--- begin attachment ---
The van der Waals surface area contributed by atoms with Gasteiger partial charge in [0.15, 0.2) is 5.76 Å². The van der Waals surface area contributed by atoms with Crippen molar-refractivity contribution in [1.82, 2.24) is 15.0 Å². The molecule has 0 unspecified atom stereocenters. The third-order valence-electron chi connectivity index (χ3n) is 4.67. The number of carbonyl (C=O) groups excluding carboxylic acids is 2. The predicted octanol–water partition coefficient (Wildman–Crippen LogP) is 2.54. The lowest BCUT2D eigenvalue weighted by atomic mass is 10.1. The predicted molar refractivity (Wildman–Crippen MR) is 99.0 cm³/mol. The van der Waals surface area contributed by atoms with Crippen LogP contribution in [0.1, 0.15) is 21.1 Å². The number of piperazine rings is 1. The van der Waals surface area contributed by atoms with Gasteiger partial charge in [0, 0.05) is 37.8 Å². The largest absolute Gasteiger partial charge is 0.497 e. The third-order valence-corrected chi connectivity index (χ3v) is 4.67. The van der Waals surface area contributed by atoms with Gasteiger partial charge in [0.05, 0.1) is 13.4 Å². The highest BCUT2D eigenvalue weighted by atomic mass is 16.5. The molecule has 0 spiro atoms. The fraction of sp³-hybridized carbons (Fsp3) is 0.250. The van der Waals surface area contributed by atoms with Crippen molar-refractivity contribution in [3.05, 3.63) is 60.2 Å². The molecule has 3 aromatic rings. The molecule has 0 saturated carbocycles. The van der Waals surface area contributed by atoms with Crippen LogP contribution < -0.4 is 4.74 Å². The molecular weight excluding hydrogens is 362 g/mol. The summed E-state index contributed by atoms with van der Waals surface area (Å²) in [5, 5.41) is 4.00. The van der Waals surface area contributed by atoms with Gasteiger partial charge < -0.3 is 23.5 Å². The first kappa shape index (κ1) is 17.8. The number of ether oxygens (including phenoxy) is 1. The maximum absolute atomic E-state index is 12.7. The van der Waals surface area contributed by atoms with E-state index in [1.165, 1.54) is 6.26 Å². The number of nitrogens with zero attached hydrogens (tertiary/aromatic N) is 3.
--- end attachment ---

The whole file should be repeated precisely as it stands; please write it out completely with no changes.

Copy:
The van der Waals surface area contributed by atoms with Gasteiger partial charge in [0.15, 0.2) is 5.76 Å². The van der Waals surface area contributed by atoms with Crippen molar-refractivity contribution in [1.82, 2.24) is 15.0 Å². The molecule has 0 unspecified atom stereocenters. The third-order valence-electron chi connectivity index (χ3n) is 4.67. The number of carbonyl (C=O) groups excluding carboxylic acids is 2. The predicted octanol–water partition coefficient (Wildman–Crippen LogP) is 2.54. The lowest BCUT2D eigenvalue weighted by atomic mass is 10.1. The predicted molar refractivity (Wildman–Crippen MR) is 99.0 cm³/mol. The van der Waals surface area contributed by atoms with Crippen LogP contribution in [0.1, 0.15) is 21.1 Å². The number of piperazine rings is 1. The van der Waals surface area contributed by atoms with Gasteiger partial charge in [0, 0.05) is 37.8 Å². The largest absolute Gasteiger partial charge is 0.497 e. The third-order valence-corrected chi connectivity index (χ3v) is 4.67. The van der Waals surface area contributed by atoms with Gasteiger partial charge in [0.05, 0.1) is 13.4 Å². The highest BCUT2D eigenvalue weighted by atomic mass is 16.5. The molecule has 0 spiro atoms. The fraction of sp³-hybridized carbons (Fsp3) is 0.250. The van der Waals surface area contributed by atoms with Crippen molar-refractivity contribution in [3.05, 3.63) is 60.2 Å². The molecule has 3 aromatic rings. The molecule has 0 saturated carbocycles. The van der Waals surface area contributed by atoms with Crippen LogP contribution < -0.4 is 4.74 Å². The molecular weight excluding hydrogens is 362 g/mol. The summed E-state index contributed by atoms with van der Waals surface area (Å²) in [5, 5.41) is 4.00. The van der Waals surface area contributed by atoms with Gasteiger partial charge < -0.3 is 23.5 Å². The first kappa shape index (κ1) is 17.8. The number of ether oxygens (including phenoxy) is 1. The maximum absolute atomic E-state index is 12.7. The van der Waals surface area contributed by atoms with E-state index in [1.165, 1.54) is 6.26 Å². The number of nitrogens with zero attached hydrogens (tertiary/aromatic N) is 3.